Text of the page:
Consolidated identity is an evolution of federated identity, specifically for the enterprise. In an organization, there is no need for the firewall between the identity provider and the service provider. The enterprise itself is the primary identity provider and the service providers that provide services, such as payroll and time off requests, do not hold any data that should not be accessible to the enterprise.
In the enterprise, each employee has data spread across dozens of systems, and unfortunately with federated identity, there is no way for the employee to cross those silos – the employee has to log into each system and use its interface to access the data they need. That’s where consolidated identity comes in, providing employees with the same simplified access to their business services that federated identity delivers to consumers.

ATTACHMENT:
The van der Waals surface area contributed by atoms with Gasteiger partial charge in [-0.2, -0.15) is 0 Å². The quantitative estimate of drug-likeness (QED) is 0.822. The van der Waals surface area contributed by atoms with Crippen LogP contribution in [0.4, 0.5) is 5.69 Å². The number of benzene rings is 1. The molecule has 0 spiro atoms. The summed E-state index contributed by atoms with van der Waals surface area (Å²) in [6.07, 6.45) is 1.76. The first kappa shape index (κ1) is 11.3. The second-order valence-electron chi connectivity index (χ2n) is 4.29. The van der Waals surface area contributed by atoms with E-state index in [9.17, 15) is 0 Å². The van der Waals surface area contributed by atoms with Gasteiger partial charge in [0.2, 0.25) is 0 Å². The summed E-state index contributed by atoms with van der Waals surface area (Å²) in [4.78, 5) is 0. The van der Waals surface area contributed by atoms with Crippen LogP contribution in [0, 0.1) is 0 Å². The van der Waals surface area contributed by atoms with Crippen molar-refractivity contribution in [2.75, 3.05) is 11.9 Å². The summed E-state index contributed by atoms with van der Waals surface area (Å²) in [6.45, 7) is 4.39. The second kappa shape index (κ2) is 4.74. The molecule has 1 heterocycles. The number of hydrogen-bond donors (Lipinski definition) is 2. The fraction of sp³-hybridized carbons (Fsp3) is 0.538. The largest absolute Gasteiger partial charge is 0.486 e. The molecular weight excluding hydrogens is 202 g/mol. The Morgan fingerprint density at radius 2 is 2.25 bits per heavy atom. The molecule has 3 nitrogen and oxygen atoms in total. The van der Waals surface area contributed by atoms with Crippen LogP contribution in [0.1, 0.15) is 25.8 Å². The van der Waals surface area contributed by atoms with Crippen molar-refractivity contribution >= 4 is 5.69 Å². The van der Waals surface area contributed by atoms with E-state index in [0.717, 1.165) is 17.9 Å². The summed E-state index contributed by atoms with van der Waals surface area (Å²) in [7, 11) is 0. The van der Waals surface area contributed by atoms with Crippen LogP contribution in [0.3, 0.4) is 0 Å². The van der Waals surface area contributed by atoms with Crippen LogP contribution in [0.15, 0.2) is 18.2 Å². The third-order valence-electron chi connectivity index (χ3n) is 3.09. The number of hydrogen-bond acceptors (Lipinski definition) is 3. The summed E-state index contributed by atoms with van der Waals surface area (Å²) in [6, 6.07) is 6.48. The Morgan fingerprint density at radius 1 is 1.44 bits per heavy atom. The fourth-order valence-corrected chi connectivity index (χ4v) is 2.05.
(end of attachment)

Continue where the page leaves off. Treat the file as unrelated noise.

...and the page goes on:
Here are the five steps to consolidating identity in the enterprise:
- Determine which authentication systems are in use and chain an employee’s identity across those systems. A typical enterprise uses one or more directories, such as Active Directory or LDAP, and enterprise mobility management systems.
- Consolidate the data associated with an employee. While it is considered incredibly difficult to integrate widespread data, it is much more efficient when the use case is narrowed. Typically, it is only necessary to consolidate the “active data” related to an employee. For example, the requests of the consolidated identity system could be only for open time off requests, rather than every time off request ever made for both active and inactive employees.